Richard J Otis, published by the US EPA. Although it's more than 20 years old, this book remains a useful reference for septic system designers.
U.S. Environmental Protection Agency, Office of Water Program Operations; Office of Research and Development, Municipal Environmental Research Laboratory; (1980)
"International Private Sewage Disposal Code," 1995, BOCA-708-799-2300, ICBO-310-699-0541, SBCCI 205-591-1853, available from those code associations.
"Manual of Policy, Procedures, and Guidelines for Onsite Sewage Systems," Ontario Reg. 374/81, Part VII of the Environmental
Protection Act (Canada), ISBN 0-7743-7303-2, Ministry of the Environment,135 St. Clair Ave. West, Toronto Ontario M4V 1P5 Canada $24. CDN.
Manual of Septic Tank Practice, US Public Health Service's 1959.
Onsite Wastewater Disposal Books
Onsite Wastewater Disposal, R. J. Perkins;
Quoting from Amazon: This practical book, co-published with the National Environmental Health Association,
describes the step-by-step procedures needed to avoid common pitfalls in septic system technology.
Valuable in matching the septic system to the site-specific conditions, this useful book will help you install a reliable system in
both suitable and difficult environments. Septic tank installers, planners, state and local regulators, civil and sanitary engineers,
consulting engineers, architects, homeowners, academics, and land developers will find this publication valuable.
Onsite Wastewater Treatment Systems, Bennette D. Burks, Mary Margaret Minnis, Hogarth House 1994 - one of the best septic system books around, suffering a bit from small fonts and a weak index. While it contains some material more technical than needed by homeowners, Burks/Minnis book on onsite wastewater treatment systems a very useful reference for both property owners and septic system designers.
Septic Tank/Soil-Absorption Systems: How to Operate & Maintain [ copy on file as /septic/Septic_Operation_USDA.pdf ] - , Equipment Tips, U.S. Department of Agriculture, 8271 1302, 7100 Engineering, 2300 Recreation, September 1982, web search 08/28/2010, original source: http://www.fs.fed.us/t-d/pubs/pdfimage/82711302.pdf
Septic System Owner's Manual, Lloyd Kahn, Blair Allen, Julie Jones, Shelter Publications, 2000 $14.95 U.S. - easy to understand, well illustrated, one of the best practical references around on septic design basics including some advanced systems; a little short on safety and maintenance. Both new and used (low priced copies are available, and we think the authors are working on an updated edition--DF.
Quoting from one of several Amazon reviews: The basics of septic systems, from underground systems and failures to what the owner can do to promote and maintain a healthy system, is revealed in an excellent guide essential for any who reside on a septic system. Rural residents receive a primer on not only the basics; but how to conduct period inspections and what to do when things go wrong. History also figures into the fine coverage.
Grass is Always Greener Over the Septic Tank, Bombeck, Erma: $ 5.99; FAWCETT; MM;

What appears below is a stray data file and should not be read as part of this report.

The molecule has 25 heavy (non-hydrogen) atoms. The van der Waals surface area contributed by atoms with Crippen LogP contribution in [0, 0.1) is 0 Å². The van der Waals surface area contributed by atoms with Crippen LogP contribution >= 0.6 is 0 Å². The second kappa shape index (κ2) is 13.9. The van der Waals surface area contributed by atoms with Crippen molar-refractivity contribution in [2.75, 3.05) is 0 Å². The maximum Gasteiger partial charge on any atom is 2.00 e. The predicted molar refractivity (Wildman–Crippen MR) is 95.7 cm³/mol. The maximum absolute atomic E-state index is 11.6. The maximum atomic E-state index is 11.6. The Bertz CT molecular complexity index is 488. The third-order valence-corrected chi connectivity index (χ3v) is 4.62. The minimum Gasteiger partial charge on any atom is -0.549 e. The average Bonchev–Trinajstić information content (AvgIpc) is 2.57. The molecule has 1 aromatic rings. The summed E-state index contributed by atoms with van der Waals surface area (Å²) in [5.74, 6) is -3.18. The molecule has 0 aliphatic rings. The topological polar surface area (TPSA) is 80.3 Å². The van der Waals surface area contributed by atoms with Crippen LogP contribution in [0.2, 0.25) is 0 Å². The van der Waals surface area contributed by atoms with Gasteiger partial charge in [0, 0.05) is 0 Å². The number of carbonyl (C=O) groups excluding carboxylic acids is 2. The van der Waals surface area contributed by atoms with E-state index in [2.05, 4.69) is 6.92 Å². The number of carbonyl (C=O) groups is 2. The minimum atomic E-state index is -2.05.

This septic system classic whose title helps avoid intimidating readers new to septic systems, is available new or used at very low prices.
It's more entertainment than a serious "how to" book on septic systems design, maintenance, or repair. Not recommended -- DF.
US EPA Onsite Wastewater Treatment Systems Manual Top Reference: US EPA's Design Manual for Onsite Wastewater Treatment and Disposal, 1980, available from the US EPA, the US GPO Superintendent of Documents (Pueblo CO), and from the National Small Flows Clearinghouse. Original source http://www.epa.gov/ORD/NRMRL/Pubs/625R00008/625R00008.htm
Water Wells and Septic Systems Handbook, R. Dodge Woodson. This book is in the upper price range, but is worth the cost for serious septic installers and designers.
Quoting Amazon: Each year, thousands upon thousands of Americans install water wells and septic systems on their properties. But with a maze of codes governing their use along with a host of design requirements that ensure their functionality where can someone turn for comprehensive, one-stop guidance? Enter the Water Wells and Septic Systems Handbook from McGraw-Hill. Written in language any property owner can understand yet detailed enough for professionals and technical students this easy-to-use volume delivers the latest techniques and code requirements for designing, building, rehabilitating, and maintaining private water wells and septic systems. Bolstered by a wealth of informative charts, tables, and illustrations, this book delivers: * Current construction, maintenance, and repair methods
* New International Private Sewage Disposal Code
* Up-to-date standards from the American Water Works Association
Wells and Septic Systems, Alth, Max and Charlet, Rev. by S. Blackwell Duncan, $ 18.95; Tab Books 1992. We have found this text very useful for conventional well and septic systems design and maintenance --DF.
Quoting an Amazon description:Here's all the information you need to build a well or septic system yourself - and save a lot of time, money, and frustration. S. Blackwell Duncan has thoroughly revised and updated this second edition of Wells and Septic Systems to conform to current codes and requirements. He also has expanded this national bestseller to include new material on well and septic installation, water storage and distribution, water treatment, ecological considerations, and septic systems for problem building sites.